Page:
12. Green Girl in Wisconsin says:

    That’s good stuff.
    I need to confess that the smell of Corn Nuts makes me want to punch someone, too.
    That said, I totally get how austerity can lead to pure pleasure in gobs of wonderful new things. Especially boots.
    And I’m glad to know you haven’t been frittering away your time when you’re not writing post for this blog.

  13. Jazz says:

    All my recent toys have been electronic. Love my Kindle, love my iPad, don’t love the cell phone, but that’s because it’s not an e-reader I suppose.

    I’m actually trying to rationalize buying a Kobo, since there are books I’ve tried to get on Kindle that aren’t available here in Canada… and my sister has no problem getting them on her Kobo. Never mind that I can get them through the Kobo app on the iPad, it’s just not the same.

    And boots are good indeed.

    And I’m so happy you’re blogging again.

  14. Friko says:

    okay, i’m back. Your essay shocked me to the soles of my feet, I had to go and receive succour in the form of cranial osteopathy. (starting with the head and ending at said soles of feet).

    Loved Seinfeld, thanks for the reminder. Kramer stuff? More than that, surely, stuff is just that, stuff as in stuff and nonsense. As for amassing stuff, I find it just a touch obscene to do so now, when stuff is costing us the earth. I have a feeling that your guilt-free shopping spree is maybe not quite the abandoned flourish of credit card backed greed trip you make it sound. Did I see ‘exaggeration’ mentioned somewhere?

    I absolutely adore your story telling ability, your splendid inventiveness with the English language and your unashamed playfulness when using it. And I am absolutely, full marks, slap on the back, high-fiving, on your side when it comes to correct grammar. As a non native English speaker I hate what laziness and slap-dashery are doing to a very adequate little language, which allowed Shakespeare to say an awful lot in an awful lot of words, yet managed to keep my attention for, oh, whole hours at a time.

    Everybody else commenting here is hooked on your boots and stuff: how shallow some bloggers are. Not me.

    I nearly forgot to say that I know all about first flutes, (their designation in English orchestras), they always want to be centre stage!

    bloviated? bromiding?

  15. Friko says:

    Sorry, me again.

    I’ve been having supper and all the time I was thinking that the first part of my comment sounds really admonitory, finger-waggingly earnest. If you had sat opposite me, with a plate of egg and ham and potato cakes and fried tomatoes of your own – not forgetting a very nice glass of Sauvignon blanc to wash it down – you’d know that I may come across as a prig here but that I’m really a pussy cat, my default mechanism is irony.

    But I mean what I said about flute players, particularly first flutes.

    • Jocelyn says:

      I’m enjoying all your comments terrifically, Friko, and it’s okay to point out that my rampage through stuff isn’t exactly kind to the planet. True! The truth remains, despite my intellectual understanding of the harm of “things,” that I am superficial enough in equal measure to get crazily excited about a new pair of pants. If I’m happy to admit I make no sense and am often not the best self I could be, does that buy me any wiggle room? But–HAHA!–I also can’t seem to feel guilty about the reality of my love of stuff.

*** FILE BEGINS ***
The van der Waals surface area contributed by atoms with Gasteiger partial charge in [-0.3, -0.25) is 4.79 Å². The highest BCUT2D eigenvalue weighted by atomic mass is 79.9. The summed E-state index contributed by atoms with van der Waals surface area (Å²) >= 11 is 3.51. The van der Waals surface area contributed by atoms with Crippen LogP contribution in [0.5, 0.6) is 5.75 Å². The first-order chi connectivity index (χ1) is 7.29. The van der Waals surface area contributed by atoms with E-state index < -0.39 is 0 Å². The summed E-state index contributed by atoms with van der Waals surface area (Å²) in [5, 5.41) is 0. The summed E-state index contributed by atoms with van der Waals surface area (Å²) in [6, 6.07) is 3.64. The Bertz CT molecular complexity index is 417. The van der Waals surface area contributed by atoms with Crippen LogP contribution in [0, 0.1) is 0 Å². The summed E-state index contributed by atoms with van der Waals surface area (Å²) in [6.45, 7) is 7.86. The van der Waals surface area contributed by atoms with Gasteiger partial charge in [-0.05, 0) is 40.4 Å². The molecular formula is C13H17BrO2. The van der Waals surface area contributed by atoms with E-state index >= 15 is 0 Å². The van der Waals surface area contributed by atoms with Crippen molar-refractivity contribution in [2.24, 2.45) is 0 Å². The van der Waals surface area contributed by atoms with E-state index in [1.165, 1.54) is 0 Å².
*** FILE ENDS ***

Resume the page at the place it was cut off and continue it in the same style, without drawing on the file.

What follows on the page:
Anyhow, eggs and wine with you, just to find out what a pussycat you really are? Count me in.

  16. Friko says:

    Come on over, eggs and wine on Tuesdays.

    As for stuff: of course, I buy stuff. Books mainly. And wine. I’m too old to want to buy a lot of gadgets, I already have most of them. No kids at home now, either. I may have to go out and buy a new pair of pants though, I’ve put on more inches round the bottom and thighs than I can comfortably accommodate in the old pair. It’s all those eggs and wine.

  17. kmkat says:

    Toys are fun, no two ways about it, whether the toy owner is 5 or 65. Mine own faves are the iPod, the computer, the Nook, the camera, not to mention the new printer/scanner DH bought me for ou anniversary (is TOO a romantic gift) and a number of kitchen tools. I feel my boot collection — if you can call one pair a collection — is sadly lacking, however, and requires some attention and outlay of credit card.

    One thing I admire (all too rarely) in a writer is proper use of the subjunctive. Knew I could count on you, though 😉

    Oh, and did you know you could have a nice little trailer for your bike? Do a google image search for “bicycle trailer Rubbermaid”. If Groomeo can build you a couch, he can easily put together a little trailer to haul those bags of groceries. Tell him it’s a safety thing.

  18. Monica says:

    Ah, Jocelyn, I think I love you! You inspire me with your humour and intruiging English language.. and you also give my an overseas kick-in-the-bum for going out excercising some more…

  19. kirsten says:

    you wear those kickassboots and that fantasticgeoskirt well…i have to say it yet again…it is so good to have you home…to know you are just up the road…oh and love I the read pal!

  20. Robin says:

    Love the way your brain works. It is not altogether unfamiliar to me, though you are clearly in a realm of your own.

  21. THANK YOU for addressing the “somebody and me” vs “somebody and I” dilemma which most people solve wrong, engendering in me the same acute discomfort as fingernails on a blackboard, but tinged with contempt.

    I also find kilims comforting, although I’ve never been to Turkey. Material goods definitely have their place if one is not a cloistered monk and I think that if God did not want us to enjoy such earthly delights, She would not have invented them.